Dave Bittner: As you may have heard, there are about 700,000 unfilled jobs in cybersecurity across the United States. In an effort to address that shortfall, the U.S. national cyber director, Chris Inglis, has convened what the White House describes as a National Cyber Workforce and Education Summit today. The summit has three goals. First, address the need to create and prioritize new skills-based pathways to cybersecurity jobs. Second, take advantage of the opportunity to build pipelines for historically untapped talent, including underserved and diverse communities. And finally, to discuss how investing in cyber training and education will enable Americans who comprise the lifeblood of our economy, including those building the next generation of our nation's infrastructure, to be successful in our digital economy, and to empower society to harness cyber capabilities to achieve our individual and collective aspirations. It includes a number of senior government leaders, as well as leaders from the private sector, especially - but not exclusively - the cybersecurity industry and university leaders. One of the companies who's participating, Fortinet, has taken the opportunity to announce an offer of free training it's making available to schools. 

Another trend we’d like to be included out of.

Dave Bittner: And finally, hey, everybody, here's a story we don't fully understand or know how to classify. But since it goes on online with only financial ramifications IRL - as the kids say - here you go. Make of it what you will. But apparently, there's a pay pig thing going on in cyberspace. It seems, if Business Insider is to be believed - and why shouldn't they be believed? - a kind of transactional relationship in which men with money give that money to women who insult them online. That is, the men are paying for the thrill of being verbally disrespected and denigrated. That's the extent of the exchange. The findomina, as they're known, insults the pay pig, who then sends in money for the privilege of the experience. 

Dave Bittner: Yes. We get it. The jokes practically write themselves, as do the stern deconstructive lectures about relative empowerment. But we'll leave it as an exercise for you, gentle listener, to think up your own punch lines or seminar topics or keynote speeches. The whole phenomenon seems entirely consensual, and it's hard to say what law might be broken here. Our guess is that no law is being broken. But perhaps we've been unduly influenced by the legal opinion Slippin' Jimmy McGill offers in the Hoboken Squat Cobbler episode of "Better Call Saul." We'll close by quoting the wisdom of Samuel Goldman. Include us out.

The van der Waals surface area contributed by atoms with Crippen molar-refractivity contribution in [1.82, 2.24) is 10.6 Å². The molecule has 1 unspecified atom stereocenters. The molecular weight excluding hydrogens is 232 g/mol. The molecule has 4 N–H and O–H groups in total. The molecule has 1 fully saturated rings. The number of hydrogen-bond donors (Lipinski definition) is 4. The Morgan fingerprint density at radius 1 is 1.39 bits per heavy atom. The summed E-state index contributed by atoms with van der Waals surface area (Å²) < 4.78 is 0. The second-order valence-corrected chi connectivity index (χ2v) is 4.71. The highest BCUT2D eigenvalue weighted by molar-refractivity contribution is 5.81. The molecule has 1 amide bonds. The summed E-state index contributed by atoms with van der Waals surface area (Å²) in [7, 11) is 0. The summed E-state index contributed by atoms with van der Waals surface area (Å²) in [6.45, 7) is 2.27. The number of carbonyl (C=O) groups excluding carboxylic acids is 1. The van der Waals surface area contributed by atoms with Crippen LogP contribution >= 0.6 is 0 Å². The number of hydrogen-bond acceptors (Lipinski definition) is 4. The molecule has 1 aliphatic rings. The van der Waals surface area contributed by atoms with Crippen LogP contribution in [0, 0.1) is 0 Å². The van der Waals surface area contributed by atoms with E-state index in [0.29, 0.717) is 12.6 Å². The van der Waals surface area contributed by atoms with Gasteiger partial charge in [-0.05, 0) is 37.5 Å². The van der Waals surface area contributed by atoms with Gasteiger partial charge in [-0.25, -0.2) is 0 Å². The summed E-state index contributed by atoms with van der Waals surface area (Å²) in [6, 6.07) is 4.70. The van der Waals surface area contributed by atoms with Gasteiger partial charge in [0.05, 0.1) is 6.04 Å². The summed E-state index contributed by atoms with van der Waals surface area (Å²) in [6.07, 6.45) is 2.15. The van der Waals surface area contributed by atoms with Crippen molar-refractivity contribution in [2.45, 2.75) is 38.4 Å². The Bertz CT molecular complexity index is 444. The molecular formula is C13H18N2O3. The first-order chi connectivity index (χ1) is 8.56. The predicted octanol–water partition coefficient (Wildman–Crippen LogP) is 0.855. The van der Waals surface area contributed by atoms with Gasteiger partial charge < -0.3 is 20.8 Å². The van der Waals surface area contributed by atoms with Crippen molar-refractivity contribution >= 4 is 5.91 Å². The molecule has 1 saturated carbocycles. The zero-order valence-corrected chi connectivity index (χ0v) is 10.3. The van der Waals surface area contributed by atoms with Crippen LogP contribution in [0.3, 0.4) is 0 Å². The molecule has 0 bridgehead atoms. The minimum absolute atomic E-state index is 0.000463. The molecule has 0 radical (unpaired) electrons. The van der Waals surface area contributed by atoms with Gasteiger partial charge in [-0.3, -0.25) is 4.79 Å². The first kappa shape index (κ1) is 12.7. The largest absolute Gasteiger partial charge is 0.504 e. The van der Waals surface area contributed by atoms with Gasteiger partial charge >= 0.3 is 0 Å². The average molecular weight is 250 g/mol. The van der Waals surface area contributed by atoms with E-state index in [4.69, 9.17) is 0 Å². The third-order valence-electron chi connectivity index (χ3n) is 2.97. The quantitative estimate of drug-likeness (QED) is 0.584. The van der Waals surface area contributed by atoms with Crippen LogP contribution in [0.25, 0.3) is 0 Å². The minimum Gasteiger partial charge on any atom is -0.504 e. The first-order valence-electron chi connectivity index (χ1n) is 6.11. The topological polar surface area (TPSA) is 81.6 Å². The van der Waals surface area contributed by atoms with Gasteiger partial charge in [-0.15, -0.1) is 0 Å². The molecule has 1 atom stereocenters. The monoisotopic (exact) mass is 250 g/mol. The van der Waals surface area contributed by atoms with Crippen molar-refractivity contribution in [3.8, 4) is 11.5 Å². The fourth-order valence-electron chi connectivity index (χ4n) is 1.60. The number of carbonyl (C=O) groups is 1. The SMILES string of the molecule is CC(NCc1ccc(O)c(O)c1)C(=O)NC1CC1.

Dave Bittner: Tim Knudsen is director of product management for Zero Trust at Google Cloud. Back at the RSA Conference, my CyberWire colleague Rick Howard met up with Tim Knudsen. Here's their conversation. 

Rick Howard: Hey, everybody. This is Rick Howard. I've - we're running around RSA, and I happened to bump into Tim Knudsen. He is the Google Cloud director of product management for Zero Trust, and it is my pet peeve of things to talk about. So I thought I would drag him in here and see what he has to say. And from our preliminary conversations, Tim, you said you were trying to address some of the pre-misconceptions or some misconceptions about Zero Trust. So what is the very biggest one that you're trying to talk about here at the conference? 

Tim Knudsen: Yeah, well, there's actually three. But let's start with the first one, which is one that I call that - it's around to do good Zero Trust does not mean you have to do everything Zero Trust to start. OK? Because the idea about Zero Trust is - I mean, I think of it as a movement. It's a set of principles. It's an architecture. It's not necessarily one product, nor is it one solution. 

Rick Howard: Yeah, I call it a strategy. It's a... 

Tim Knudsen: There you go. 

Rick Howard: Right? 

Tim Knudsen: So my point is, you know, there's this misconception that you have to do all - a full lift and shift - to get to good Zero Trust. And my argument is, anything that you can move to Zero Trust - be it contractors, a portion of your workforce, a set of devices - is an incremental step in the right direction. 

Rick Howard: Yeah, so don't take the - don't try to boil the whole ocean. This is common, right? This... 

Tim Knudsen: Bingo. 

Rick Howard: Yeah. Do little small steps, and every little bit you do makes it better, right? 

Tim Knudsen: Exactly. 

Rick Howard: So what's the biggest thing people are trying to get over? What's the big hurdle that people trying to implement Zero Trust are doing? What's the thing that they stumble on? 

Tim Knudsen: Well, one thing that's commonly an issue is yet another agent. 

Rick Howard: Yeah (laughter). 

Tim Knudsen: All right? It's a practical problem. It's a real problem. It's fully legit. Now, of course, the way to, you know, to work around that is to really to think about, well, what are the actual apps that are best suited or have the highest need or urgency for Zero Trust? Oftentimes, those are browser-based applications for which, you know, browser-based Zero Trust access is a fine solution if you can find the technology that will give you that, that'll also combine browser-based proxied access with all of the fine-grained controls you need based on the context, be it identity, whatever you know about the device, other risk scores or signals you're collecting. So that's the thing that I have many, many conversations about. 

Tim Knudsen: Now, the thing is, again, that's a great way to get started easily. But oftentimes, we're working with people, and there's many enterprises that have - I call them multi-generational IT landscapes - right? - which is really a nicer way of just talking about, you know, there's apps of all ilk. Right? And some of them are still the fat client, you know, client server, legacy style. So browser-based will not solve all. But, going back to my first point, starting is getting on the path of good Zero Trust. 

Rick Howard: Can I rephrase that a little bit and just say that what we're looking is for material apps, apps that connect to your material data that we should - that's the ones you should be working on again. The other stuff might come later, but we don't have to hit those right away, right?